I admired the New York Times for their SEO efforts in the past, and even followed up when some SEO people whined about unfair competition from the New York Times SEO efforts. But now The new York Times is demonstrating the greedy behavior that some of those SEO whiners feared. It’s not just The Times, but many other newspapers, magazines, and private websites getting to be Greedy Bastards these days.
The case in point is an article (linked on TechMeme) covering a sexy new open source digital video device from Neuros Technology. The device is newsworthy. It’s sexy, well designed, and in a hot niche. It enables individuals to handle video the way technology allows, sans the crazy DRM copyright crap. It’s a social and technological experiment. And the New York Times is all over it, with coverage that includes pictures and commentary and information no doubt willingly provided by Neuros. But there’s no link.
None. Nada. Zilch. Web coverage of a hot new device, designed to enable consumers at the dawn of the Age of Digital Video, and no link. What the….?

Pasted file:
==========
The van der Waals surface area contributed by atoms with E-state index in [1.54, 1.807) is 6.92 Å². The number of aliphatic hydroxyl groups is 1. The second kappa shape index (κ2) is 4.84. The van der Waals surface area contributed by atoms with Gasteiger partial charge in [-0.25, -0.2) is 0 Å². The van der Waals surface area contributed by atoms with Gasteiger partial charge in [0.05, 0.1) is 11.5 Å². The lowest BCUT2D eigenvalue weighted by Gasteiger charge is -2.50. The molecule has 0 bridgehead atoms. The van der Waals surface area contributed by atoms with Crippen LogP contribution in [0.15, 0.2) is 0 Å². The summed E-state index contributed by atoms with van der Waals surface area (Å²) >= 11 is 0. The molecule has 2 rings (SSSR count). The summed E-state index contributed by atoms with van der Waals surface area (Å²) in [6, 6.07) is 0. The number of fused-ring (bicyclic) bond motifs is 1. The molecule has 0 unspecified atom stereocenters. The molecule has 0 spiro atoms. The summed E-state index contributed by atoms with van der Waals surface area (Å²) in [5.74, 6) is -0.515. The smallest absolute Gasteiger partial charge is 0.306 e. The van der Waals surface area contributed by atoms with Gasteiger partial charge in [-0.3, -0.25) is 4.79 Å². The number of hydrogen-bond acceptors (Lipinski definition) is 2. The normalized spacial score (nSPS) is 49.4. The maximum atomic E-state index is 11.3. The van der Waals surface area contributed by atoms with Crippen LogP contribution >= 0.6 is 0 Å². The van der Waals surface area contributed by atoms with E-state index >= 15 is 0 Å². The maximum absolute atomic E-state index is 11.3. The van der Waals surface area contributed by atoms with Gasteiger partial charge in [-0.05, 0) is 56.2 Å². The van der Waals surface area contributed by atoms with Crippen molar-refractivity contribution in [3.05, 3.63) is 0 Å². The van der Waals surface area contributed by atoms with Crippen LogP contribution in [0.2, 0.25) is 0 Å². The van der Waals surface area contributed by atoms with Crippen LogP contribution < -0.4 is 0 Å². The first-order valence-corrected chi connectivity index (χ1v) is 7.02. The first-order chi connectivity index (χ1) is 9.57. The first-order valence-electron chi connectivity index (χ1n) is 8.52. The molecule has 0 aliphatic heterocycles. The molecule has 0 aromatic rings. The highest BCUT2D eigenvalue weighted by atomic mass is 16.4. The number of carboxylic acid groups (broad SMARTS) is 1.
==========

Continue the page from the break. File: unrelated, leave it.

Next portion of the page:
Actually, there are a few links in the article… but they are self referencing spam links with anchor text “Google” and “iPod”. What are those for, eh New York Times SEO Team? Gimme a break. The Neuros guys provided the great content and opportunity for your publication to look good in front of viewers, and you don’t even provide a website address or link. Greedy Bastards, plain and simple.
Dear New York Times: if you think the disdain we showed towards your paid subscription attempt was “off putting”, and if you were uncomfortable suffering the BugMeNot phenomenon, why the hell are you polluting the web with attribution-free content? It stinks… it has that bad smell of greed and disregard for what made the web a success. I still see a count of 11 million URLs from query.nytimes.com in Google. Isn’t that abuse enough, or is the New York Times really so hard up?